December 12, 2019
Coined in a best-selling book originally published in 1931, The Epic of America, “the American dream“ was described as “that dream of a land in which life should be better and richer and fuller for everyone, with opportunity for each according to ability or achievement.“ Yet this dream is not universally and equally accessible — economic opportunity is not uniformly distributed across the country, nor even across individual markets. Individuals’ ability to achieve the success they desire is often determined by the environmental and social experiences of their youth. It’s more difficult for those earning lower incomes to access areas that offer residents a lot of opportunity, in part due to high housing costs and a shortage of affordable housing, which is difficult to develop without deliberate public support.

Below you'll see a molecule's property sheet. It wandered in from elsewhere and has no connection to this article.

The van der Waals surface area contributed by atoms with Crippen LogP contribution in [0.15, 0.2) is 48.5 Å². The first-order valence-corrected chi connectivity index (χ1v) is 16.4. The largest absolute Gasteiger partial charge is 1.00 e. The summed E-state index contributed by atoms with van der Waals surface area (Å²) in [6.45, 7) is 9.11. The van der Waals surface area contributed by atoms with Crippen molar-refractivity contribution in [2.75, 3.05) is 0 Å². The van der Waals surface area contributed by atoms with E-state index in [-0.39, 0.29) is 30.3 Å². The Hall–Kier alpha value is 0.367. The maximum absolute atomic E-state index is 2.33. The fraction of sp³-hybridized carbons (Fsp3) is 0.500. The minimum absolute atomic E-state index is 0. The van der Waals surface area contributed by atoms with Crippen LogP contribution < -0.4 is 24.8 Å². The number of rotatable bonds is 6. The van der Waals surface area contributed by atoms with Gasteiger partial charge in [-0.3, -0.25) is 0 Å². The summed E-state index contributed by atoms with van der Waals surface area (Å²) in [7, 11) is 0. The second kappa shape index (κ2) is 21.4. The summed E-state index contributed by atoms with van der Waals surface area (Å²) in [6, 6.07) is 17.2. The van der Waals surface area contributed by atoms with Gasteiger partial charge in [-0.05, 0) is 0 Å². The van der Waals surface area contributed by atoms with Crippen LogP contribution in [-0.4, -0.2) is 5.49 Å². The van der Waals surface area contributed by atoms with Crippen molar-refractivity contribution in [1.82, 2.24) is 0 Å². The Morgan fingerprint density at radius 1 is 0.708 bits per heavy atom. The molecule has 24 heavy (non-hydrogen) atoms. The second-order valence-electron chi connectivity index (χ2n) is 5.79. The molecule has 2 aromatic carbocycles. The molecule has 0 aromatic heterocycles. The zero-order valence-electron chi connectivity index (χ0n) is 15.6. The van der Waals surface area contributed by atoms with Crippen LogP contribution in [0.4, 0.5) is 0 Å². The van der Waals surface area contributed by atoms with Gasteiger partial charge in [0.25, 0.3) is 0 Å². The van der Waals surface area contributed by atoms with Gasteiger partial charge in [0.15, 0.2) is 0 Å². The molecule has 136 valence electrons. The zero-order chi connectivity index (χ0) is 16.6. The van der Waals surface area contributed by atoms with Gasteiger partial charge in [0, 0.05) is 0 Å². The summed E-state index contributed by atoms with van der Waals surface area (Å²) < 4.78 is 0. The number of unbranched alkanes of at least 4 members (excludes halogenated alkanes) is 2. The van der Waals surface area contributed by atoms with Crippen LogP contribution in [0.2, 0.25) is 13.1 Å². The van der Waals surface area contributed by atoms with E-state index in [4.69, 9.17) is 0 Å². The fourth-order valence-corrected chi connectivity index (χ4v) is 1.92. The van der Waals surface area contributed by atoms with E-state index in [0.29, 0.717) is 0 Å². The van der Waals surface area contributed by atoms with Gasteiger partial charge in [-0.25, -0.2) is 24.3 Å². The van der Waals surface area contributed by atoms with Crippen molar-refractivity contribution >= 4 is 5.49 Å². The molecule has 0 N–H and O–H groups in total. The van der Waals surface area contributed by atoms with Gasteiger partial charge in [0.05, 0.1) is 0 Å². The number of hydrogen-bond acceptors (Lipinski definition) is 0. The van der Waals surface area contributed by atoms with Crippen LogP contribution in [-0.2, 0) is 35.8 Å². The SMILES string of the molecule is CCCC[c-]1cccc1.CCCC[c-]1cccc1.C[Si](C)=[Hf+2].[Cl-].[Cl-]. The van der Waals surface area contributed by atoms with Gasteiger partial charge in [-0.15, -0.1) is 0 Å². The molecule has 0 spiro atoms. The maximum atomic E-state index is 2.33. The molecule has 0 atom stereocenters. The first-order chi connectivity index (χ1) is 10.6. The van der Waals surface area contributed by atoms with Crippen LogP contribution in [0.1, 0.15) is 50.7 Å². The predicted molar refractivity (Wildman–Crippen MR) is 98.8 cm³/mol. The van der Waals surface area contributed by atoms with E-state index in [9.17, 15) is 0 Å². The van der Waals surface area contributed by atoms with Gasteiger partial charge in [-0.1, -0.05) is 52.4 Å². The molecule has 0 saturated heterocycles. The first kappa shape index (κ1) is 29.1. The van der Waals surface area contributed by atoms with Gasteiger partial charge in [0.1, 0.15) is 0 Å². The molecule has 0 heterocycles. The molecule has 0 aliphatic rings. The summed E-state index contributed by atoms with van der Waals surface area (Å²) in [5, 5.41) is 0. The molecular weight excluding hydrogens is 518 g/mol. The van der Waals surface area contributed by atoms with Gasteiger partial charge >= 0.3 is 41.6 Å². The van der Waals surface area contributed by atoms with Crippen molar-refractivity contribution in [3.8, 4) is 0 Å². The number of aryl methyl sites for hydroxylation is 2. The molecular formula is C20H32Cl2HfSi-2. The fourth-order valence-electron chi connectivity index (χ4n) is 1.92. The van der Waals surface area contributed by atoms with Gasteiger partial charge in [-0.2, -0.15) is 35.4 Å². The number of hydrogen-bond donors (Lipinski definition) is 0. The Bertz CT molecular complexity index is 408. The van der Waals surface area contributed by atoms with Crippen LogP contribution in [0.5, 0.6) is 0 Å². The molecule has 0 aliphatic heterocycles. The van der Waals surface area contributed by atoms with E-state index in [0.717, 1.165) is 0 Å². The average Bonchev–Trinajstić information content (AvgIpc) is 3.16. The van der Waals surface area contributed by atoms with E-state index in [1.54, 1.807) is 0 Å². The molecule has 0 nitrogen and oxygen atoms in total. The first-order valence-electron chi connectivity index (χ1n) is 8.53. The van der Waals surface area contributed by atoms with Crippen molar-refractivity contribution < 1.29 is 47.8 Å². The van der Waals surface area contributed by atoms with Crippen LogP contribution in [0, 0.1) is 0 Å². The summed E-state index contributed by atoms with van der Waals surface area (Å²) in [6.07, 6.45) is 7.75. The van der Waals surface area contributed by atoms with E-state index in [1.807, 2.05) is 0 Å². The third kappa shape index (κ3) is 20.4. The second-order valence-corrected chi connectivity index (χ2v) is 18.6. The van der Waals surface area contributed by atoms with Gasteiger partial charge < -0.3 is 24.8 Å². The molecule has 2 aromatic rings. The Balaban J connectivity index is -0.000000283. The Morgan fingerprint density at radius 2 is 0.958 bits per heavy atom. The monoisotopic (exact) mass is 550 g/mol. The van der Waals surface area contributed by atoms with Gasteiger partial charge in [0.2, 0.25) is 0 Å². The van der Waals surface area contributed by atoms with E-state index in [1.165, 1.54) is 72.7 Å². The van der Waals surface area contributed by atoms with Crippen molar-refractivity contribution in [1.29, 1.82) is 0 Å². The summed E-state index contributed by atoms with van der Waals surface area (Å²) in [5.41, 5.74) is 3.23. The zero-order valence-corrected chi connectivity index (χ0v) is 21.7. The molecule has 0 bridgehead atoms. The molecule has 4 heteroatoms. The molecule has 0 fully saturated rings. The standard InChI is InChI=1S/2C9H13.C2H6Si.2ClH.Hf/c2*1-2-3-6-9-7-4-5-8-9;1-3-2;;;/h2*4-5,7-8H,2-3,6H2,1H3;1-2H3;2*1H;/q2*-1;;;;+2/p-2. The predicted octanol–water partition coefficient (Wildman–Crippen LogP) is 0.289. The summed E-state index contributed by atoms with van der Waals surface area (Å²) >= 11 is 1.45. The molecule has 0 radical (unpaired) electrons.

In this report, we look at three case studies that examine markets that are identified by states and their Low-Income Housing Tax Credit (LIHTC) Qualified Allocation Plans (QAPs) as “High Opportunity Areas.“ We also look at how these markets foster opportunities for residents by providing access to education, jobs, health care and transportation. By comparing three properties in San Francisco, Baltimore and Minnesota’s Twin Cities markets, we can identify replicable financing approaches to create and preserve affordable housing across the country.
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